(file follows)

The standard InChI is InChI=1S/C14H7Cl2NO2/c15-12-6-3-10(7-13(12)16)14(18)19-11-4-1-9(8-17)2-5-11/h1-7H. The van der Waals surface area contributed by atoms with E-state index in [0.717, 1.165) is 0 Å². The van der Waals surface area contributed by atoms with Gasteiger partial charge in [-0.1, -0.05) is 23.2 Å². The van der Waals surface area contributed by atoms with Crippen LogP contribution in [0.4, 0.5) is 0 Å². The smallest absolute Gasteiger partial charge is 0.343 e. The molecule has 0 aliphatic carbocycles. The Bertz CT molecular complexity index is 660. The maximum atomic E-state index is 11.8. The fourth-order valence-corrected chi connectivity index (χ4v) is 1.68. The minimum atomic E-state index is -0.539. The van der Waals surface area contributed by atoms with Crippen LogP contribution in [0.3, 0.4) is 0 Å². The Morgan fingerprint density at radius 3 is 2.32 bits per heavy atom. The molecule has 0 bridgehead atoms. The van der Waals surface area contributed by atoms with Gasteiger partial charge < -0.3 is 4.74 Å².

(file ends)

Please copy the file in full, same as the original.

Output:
The standard InChI is InChI=1S/C14H7Cl2NO2/c15-12-6-3-10(7-13(12)16)14(18)19-11-4-1-9(8-17)2-5-11/h1-7H. The van der Waals surface area contributed by atoms with E-state index in [0.717, 1.165) is 0 Å². The van der Waals surface area contributed by atoms with Gasteiger partial charge in [-0.1, -0.05) is 23.2 Å². The van der Waals surface area contributed by atoms with Crippen LogP contribution in [0.4, 0.5) is 0 Å². The smallest absolute Gasteiger partial charge is 0.343 e. The molecule has 0 aliphatic carbocycles. The Bertz CT molecular complexity index is 660. The maximum atomic E-state index is 11.8. The fourth-order valence-corrected chi connectivity index (χ4v) is 1.68. The minimum atomic E-state index is -0.539. The van der Waals surface area contributed by atoms with Crippen LogP contribution in [0.3, 0.4) is 0 Å². The Morgan fingerprint density at radius 3 is 2.32 bits per heavy atom. The molecule has 0 bridgehead atoms. The van der Waals surface area contributed by atoms with Gasteiger partial charge < -0.3 is 4.74 Å².